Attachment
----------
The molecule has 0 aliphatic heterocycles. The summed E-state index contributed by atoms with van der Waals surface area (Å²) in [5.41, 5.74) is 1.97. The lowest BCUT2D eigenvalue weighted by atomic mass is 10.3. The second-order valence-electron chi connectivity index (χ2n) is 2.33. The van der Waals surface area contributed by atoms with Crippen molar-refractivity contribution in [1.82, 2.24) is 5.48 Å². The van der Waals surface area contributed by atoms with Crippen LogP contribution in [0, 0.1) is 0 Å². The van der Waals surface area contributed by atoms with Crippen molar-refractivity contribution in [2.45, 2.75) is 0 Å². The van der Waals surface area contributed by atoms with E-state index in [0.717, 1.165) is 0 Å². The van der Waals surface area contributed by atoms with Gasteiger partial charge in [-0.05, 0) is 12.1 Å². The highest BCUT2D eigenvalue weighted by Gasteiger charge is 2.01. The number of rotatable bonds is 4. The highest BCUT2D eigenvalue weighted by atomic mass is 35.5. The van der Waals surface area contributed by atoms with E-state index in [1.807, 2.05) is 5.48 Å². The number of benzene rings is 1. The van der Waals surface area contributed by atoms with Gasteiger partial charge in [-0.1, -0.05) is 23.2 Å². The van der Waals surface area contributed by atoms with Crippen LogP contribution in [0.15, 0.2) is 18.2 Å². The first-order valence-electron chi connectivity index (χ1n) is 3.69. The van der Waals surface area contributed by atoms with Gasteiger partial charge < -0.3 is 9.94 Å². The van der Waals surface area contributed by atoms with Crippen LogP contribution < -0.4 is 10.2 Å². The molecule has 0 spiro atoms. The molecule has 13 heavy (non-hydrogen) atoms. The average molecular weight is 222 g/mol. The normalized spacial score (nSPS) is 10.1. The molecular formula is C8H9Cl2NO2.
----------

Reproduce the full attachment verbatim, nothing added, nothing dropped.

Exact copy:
The molecule has 0 aliphatic heterocycles. The summed E-state index contributed by atoms with van der Waals surface area (Å²) in [5.41, 5.74) is 1.97. The lowest BCUT2D eigenvalue weighted by atomic mass is 10.3. The second-order valence-electron chi connectivity index (χ2n) is 2.33. The van der Waals surface area contributed by atoms with Crippen molar-refractivity contribution in [1.82, 2.24) is 5.48 Å². The van der Waals surface area contributed by atoms with Crippen LogP contribution in [0, 0.1) is 0 Å². The van der Waals surface area contributed by atoms with Crippen molar-refractivity contribution in [2.45, 2.75) is 0 Å². The van der Waals surface area contributed by atoms with E-state index in [0.717, 1.165) is 0 Å². The van der Waals surface area contributed by atoms with Gasteiger partial charge in [-0.05, 0) is 12.1 Å². The highest BCUT2D eigenvalue weighted by Gasteiger charge is 2.01. The number of rotatable bonds is 4. The highest BCUT2D eigenvalue weighted by atomic mass is 35.5. The van der Waals surface area contributed by atoms with E-state index in [1.807, 2.05) is 5.48 Å². The number of benzene rings is 1. The van der Waals surface area contributed by atoms with Gasteiger partial charge in [-0.1, -0.05) is 23.2 Å². The van der Waals surface area contributed by atoms with Crippen LogP contribution in [0.15, 0.2) is 18.2 Å². The first-order valence-electron chi connectivity index (χ1n) is 3.69. The van der Waals surface area contributed by atoms with Gasteiger partial charge < -0.3 is 9.94 Å². The van der Waals surface area contributed by atoms with Crippen LogP contribution < -0.4 is 10.2 Å². The molecule has 0 spiro atoms. The molecule has 13 heavy (non-hydrogen) atoms. The average molecular weight is 222 g/mol. The normalized spacial score (nSPS) is 10.1. The molecular formula is C8H9Cl2NO2.